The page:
The last episode aired on January 5. That day the most recent decision of the Supreme Court on the abusive clauses of the mortgages was known. With a ruling dated December 15, the High Court once again agreed with the banks regarding the validity of the agreements signed between entities and clients, in which the latter waive legal action – and the eventual refund of money paid in excess – for the floor clause contained in your loan. This is only one of the many chapters – not even the definitive one – of the soap opera of judicial litigation on mortgages in which the Spanish banks are involved, and that, beyond the floor clause, concern aspects as relevant as the IRPH, the attribution of the expenses associated with these products, the appraisal and the multi-currency mortgage loans. At what point is each of these lawsuits, what are the last determinations of the judges in this regard and what awaits us in the coming months?
With two judgments of November 5, 2020, the Supreme Court established that the so-called novations – that is, the agreements between the client and the bank to eliminate or reduce the floor clause of the mortgage loan contract – are valid, except in the part where that customers waived future legal action in exchange for this change. The user had the possibility of requesting that all that he had paid in excess for the floor clause up to the date of the signing of the novation be restored.
However, with the sentence of December 15, 2020, the same judges considered that, if the waiver to sue for the floor clause appears explicitly in the pact that suppresses or lowers the floor clause, and is not only a formula applicable to Any part of the contract is considered to be transparent and, by the criteria already set forth by the CJEU, valid. Therefore, in these cases, banks will not have to return to their customers the overpayment for the floor clause.
“Now, to know if we are facing one assumption or another, it will be necessary to observe if the part related to the waiver of legal actions expressly contains a reference to the floor clause or if it is a generic manifestation such as’ waiver to the exercise of any action related to the mortgage loan ‘or similar ”, highlights Almudena Velázquez, legal co-director of the claims company Reclamador.
The case of mortgages whose monthly payment was returned to the bank in a currency other than that of the payroll or other income of the mortgaged (especially Swiss francs or Japanese yen) may be the only one for which users express full satisfaction . Following the doctrine established in 2017 by the CJEU, which considered that these loans can be classified as abusive when clients have not been properly warned of the risks they entail, the Supreme Court ruled that same year in the same sense.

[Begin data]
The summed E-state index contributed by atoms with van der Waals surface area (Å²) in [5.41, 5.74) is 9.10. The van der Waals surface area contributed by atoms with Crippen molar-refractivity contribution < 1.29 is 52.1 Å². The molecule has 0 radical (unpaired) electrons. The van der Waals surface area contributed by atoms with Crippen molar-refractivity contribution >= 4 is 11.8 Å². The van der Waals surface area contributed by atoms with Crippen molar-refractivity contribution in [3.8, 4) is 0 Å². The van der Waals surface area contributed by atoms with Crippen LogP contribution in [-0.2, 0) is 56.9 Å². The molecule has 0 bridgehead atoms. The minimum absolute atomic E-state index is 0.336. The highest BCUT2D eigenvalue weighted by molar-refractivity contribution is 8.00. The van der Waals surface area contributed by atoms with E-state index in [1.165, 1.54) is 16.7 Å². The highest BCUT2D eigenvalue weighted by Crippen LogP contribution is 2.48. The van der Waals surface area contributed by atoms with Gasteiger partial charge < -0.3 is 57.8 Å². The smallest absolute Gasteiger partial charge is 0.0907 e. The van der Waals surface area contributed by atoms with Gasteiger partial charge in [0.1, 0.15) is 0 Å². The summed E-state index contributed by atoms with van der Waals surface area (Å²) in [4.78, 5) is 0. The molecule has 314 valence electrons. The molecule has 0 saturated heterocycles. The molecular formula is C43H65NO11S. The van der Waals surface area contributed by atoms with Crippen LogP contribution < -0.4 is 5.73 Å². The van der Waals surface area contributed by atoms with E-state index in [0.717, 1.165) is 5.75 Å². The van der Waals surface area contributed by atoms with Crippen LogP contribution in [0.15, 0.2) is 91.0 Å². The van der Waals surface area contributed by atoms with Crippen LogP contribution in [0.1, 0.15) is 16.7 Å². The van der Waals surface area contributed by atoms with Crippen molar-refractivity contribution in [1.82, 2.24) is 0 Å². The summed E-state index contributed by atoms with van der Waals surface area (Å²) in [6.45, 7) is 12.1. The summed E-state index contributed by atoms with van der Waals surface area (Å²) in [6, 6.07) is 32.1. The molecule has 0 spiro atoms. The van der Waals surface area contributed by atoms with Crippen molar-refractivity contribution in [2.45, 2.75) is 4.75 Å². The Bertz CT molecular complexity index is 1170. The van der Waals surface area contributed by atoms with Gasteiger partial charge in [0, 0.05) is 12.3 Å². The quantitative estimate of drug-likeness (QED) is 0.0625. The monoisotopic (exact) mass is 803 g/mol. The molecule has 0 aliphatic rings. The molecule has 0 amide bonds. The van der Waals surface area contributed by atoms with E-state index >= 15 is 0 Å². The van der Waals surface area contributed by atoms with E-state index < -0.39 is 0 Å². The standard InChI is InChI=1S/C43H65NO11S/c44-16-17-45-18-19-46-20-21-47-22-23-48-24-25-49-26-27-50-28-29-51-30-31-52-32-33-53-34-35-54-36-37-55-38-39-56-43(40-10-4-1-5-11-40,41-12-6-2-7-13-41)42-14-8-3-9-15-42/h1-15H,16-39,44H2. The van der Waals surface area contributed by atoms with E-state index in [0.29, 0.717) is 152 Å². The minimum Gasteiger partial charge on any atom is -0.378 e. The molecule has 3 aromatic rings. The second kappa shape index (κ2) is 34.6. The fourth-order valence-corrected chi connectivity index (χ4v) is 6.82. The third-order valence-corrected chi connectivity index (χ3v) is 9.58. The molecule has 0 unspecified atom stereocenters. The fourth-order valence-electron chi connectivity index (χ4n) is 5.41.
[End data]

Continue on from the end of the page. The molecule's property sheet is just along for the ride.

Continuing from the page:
During the financial crisis that began in 2008, the Swiss francs and the yen appreciated against the euro to such an extent that, when the Supreme Court’s ruling was known, those mortgaged in these currencies could claim the return of an average amount of 75,840 euros and 51,275 euros, respectively, according to calculations by the Association of Financial Users (Asufin). “In 95% of the cases, the Spanish courts have issued rulings in which the clauses referring to the operation of multi-currency mortgages are declared void because they are abusive and due to lack of transparency,” says Velázquez.
However, on November 27, the Supreme Court considered a loan of this type valid, because from the exchange of emails between the client and the entity it was deduced that the latter knew how multi-currency mortgages work. “Despite the negative result for the consumer, this ruling confirms the doctrine of the High Court: if the bank cannot prove that before signing the user knew the true nature of this type of loan and the risk to which it is subjected (fluctuation of the currency and its repercussion in the quotas and the borrowed capital), it is not possible to speak of a risk that voluntarily assumes and that cannot give rise to the nullity, but of lack of transparency ”, points Velázquez.
Through four judgments, the content of which was known on November 13, the Supreme Court declared that the clause that linked some variable mortgages to the Mortgage Loan Reference Index (IRPH), instead of the more common and cheaper Euribor, did not it was completely transparent, but it cannot be said that, therefore, it was abusive. By marketing these products, the banks did not violate good faith, according to the judges. A ruling that generated stupor and outrage among user associations.